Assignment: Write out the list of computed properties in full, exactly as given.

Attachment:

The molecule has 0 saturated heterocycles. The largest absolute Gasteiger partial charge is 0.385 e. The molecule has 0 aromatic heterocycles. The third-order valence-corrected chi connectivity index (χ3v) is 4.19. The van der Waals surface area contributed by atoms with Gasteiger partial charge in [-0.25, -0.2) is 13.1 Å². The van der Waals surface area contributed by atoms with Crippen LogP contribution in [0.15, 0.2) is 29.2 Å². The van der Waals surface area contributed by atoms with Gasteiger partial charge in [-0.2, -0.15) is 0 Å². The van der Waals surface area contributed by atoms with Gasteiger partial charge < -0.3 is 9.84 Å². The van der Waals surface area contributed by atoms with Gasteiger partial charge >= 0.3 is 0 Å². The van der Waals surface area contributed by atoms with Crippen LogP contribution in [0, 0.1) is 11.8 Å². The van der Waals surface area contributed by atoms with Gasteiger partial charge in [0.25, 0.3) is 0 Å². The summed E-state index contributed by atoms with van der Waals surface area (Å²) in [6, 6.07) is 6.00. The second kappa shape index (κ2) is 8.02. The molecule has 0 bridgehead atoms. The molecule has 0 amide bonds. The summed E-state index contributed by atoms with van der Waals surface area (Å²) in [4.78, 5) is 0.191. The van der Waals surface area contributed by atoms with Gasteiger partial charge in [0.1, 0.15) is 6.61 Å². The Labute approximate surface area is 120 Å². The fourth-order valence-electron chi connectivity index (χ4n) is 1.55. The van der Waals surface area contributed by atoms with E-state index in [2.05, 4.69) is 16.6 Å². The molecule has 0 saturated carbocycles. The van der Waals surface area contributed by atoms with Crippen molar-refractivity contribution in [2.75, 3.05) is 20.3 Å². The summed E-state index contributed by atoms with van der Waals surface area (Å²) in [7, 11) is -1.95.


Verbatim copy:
The molecule has 0 saturated heterocycles. The largest absolute Gasteiger partial charge is 0.385 e. The molecule has 0 aromatic heterocycles. The third-order valence-corrected chi connectivity index (χ3v) is 4.19. The van der Waals surface area contributed by atoms with Gasteiger partial charge in [-0.25, -0.2) is 13.1 Å². The van der Waals surface area contributed by atoms with Crippen LogP contribution in [0.15, 0.2) is 29.2 Å². The van der Waals surface area contributed by atoms with Gasteiger partial charge in [-0.2, -0.15) is 0 Å². The van der Waals surface area contributed by atoms with Gasteiger partial charge < -0.3 is 9.84 Å². The van der Waals surface area contributed by atoms with Gasteiger partial charge >= 0.3 is 0 Å². The van der Waals surface area contributed by atoms with Crippen LogP contribution in [0, 0.1) is 11.8 Å². The van der Waals surface area contributed by atoms with Gasteiger partial charge in [0.25, 0.3) is 0 Å². The summed E-state index contributed by atoms with van der Waals surface area (Å²) in [6, 6.07) is 6.00. The second kappa shape index (κ2) is 8.02. The molecule has 0 bridgehead atoms. The molecule has 0 amide bonds. The summed E-state index contributed by atoms with van der Waals surface area (Å²) in [4.78, 5) is 0.191. The van der Waals surface area contributed by atoms with Gasteiger partial charge in [0.1, 0.15) is 6.61 Å². The Labute approximate surface area is 120 Å². The fourth-order valence-electron chi connectivity index (χ4n) is 1.55. The van der Waals surface area contributed by atoms with E-state index in [2.05, 4.69) is 16.6 Å². The molecule has 0 saturated carbocycles. The van der Waals surface area contributed by atoms with Crippen molar-refractivity contribution in [2.75, 3.05) is 20.3 Å². The summed E-state index contributed by atoms with van der Waals surface area (Å²) in [7, 11) is -1.95.